While the collection, use and disclosure of data is regulated by the Personal Data Protection Act, b
SINGAPORE (Oct 1): Outspoken investor Mano Sabnani on Sunday filed his defence to the defamation lawsuit launched against him by Stamford Land Corp and its directors.
Sabnani and his defence counsel – Abraham Vergis and Zhuo Jiaxiang of Providence Law Asia – maintain that his statements were justified and not defamatory.
Stamford Land and five of its directors on Sept 7 had filed a writ of summons in the High Court against Sabnani for making allegedly defamatory remarks.
In a Sept 9 filing, the group said Sabnani had published defamatory statements in a July 27 Facebook post and a July 31 letter to The Business Times. The group alleged that Sabnani had also uttered defamatory statements at two annual general meetings, in 2016 and 2018.
As a shareholder of a SGX-listed company, Sabnani is entitled to question the management at AGMs about the company’s low dividend pay-outs and high remuneration for senior office bearers, the defence says.
The defence also explains the inappropriate manner in which Sabnani was treated during the 2018 AGM.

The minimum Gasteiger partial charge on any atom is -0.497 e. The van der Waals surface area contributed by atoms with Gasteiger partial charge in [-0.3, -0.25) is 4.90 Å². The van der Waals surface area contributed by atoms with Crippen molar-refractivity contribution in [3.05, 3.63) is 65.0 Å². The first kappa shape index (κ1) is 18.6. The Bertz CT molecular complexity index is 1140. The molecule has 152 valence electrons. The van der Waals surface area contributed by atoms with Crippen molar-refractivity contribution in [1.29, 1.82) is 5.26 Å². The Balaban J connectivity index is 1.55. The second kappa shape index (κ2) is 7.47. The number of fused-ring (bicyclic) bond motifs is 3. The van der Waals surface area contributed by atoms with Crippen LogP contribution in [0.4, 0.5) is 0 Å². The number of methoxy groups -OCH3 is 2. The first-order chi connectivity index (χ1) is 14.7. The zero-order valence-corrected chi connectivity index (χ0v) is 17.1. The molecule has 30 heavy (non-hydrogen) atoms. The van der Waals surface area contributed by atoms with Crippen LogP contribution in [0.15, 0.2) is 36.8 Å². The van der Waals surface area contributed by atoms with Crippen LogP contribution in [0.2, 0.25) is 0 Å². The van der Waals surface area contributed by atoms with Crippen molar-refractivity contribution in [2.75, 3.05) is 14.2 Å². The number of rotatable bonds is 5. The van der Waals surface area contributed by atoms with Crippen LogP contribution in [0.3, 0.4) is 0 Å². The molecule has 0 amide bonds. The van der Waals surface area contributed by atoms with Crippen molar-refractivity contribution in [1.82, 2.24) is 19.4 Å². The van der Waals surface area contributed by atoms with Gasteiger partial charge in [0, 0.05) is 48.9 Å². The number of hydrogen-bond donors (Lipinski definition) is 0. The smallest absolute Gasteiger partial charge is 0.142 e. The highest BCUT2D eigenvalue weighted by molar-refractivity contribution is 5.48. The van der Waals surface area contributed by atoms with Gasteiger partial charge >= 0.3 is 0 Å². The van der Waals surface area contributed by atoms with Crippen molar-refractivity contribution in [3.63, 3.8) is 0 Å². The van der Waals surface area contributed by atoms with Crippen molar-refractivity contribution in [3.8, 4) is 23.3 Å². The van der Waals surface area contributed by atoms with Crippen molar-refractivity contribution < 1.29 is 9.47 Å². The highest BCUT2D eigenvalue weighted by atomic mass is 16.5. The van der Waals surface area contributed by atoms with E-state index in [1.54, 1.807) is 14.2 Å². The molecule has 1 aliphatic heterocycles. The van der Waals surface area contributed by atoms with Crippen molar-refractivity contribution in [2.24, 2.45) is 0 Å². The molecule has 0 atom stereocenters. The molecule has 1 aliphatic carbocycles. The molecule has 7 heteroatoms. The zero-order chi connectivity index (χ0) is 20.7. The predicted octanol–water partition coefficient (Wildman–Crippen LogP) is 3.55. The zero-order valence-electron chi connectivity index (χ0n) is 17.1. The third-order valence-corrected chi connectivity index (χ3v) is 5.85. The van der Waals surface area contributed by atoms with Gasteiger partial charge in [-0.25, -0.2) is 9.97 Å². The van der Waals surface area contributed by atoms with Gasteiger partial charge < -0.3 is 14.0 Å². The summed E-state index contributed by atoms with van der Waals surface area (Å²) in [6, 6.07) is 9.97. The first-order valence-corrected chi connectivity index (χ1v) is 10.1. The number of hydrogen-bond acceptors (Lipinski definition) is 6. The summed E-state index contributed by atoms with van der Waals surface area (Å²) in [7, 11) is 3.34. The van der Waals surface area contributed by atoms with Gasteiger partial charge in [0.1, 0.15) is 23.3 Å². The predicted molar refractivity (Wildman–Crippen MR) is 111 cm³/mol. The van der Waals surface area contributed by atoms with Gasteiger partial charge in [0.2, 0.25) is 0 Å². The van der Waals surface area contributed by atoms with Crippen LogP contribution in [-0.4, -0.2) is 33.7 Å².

According to the defence, Stamford Land’s executive chairman Ow Chio Kiat had interrupted Sabnani on several occasions while the shareholder was asking questions during the AGM.
Ow is reported to have called Sabnani a “disruption” to the meeting, and told him to stop “rambling on and on”. The defence says Ow had also accused the shareholders present of trying to create a riot.
In the midst of speaking, the microphone Sabnani was using was also abruptly switched off, the defence adds.
“Disheartened and aggrieved”, Sabnani had decided to leave the AGM before it was concluded. On his way out, he had asked around for some drinking water as none was provided for shareholders attending the AGM. According to the defence, an unknown person Sabnani met in the foyer told him that he could get some water from the washroom.
As the AGM of an SGX-listed company is often the only forum where minority shareholders can meet the board and ask probing questions or give critical feedback, the defence argues that it is in the public interest for discussions between shareholders and the company’s management to be robust as it encourages transparency and accountability.
Accordingly, it asserts that Sabnani’s statements were fair comment and protected by qualified privilege.
As a former senior financial journalist and investment banker, Sabnani has been a keen observer of equity markets in Singapore for many years and a familiar face at AGMs of many SGX companies.
Sabnani was former editor-in-chief at BT from 1986 to 1993, and Today from 2003 to 2006. He was also a managing director at DBS from 1996 to 2001.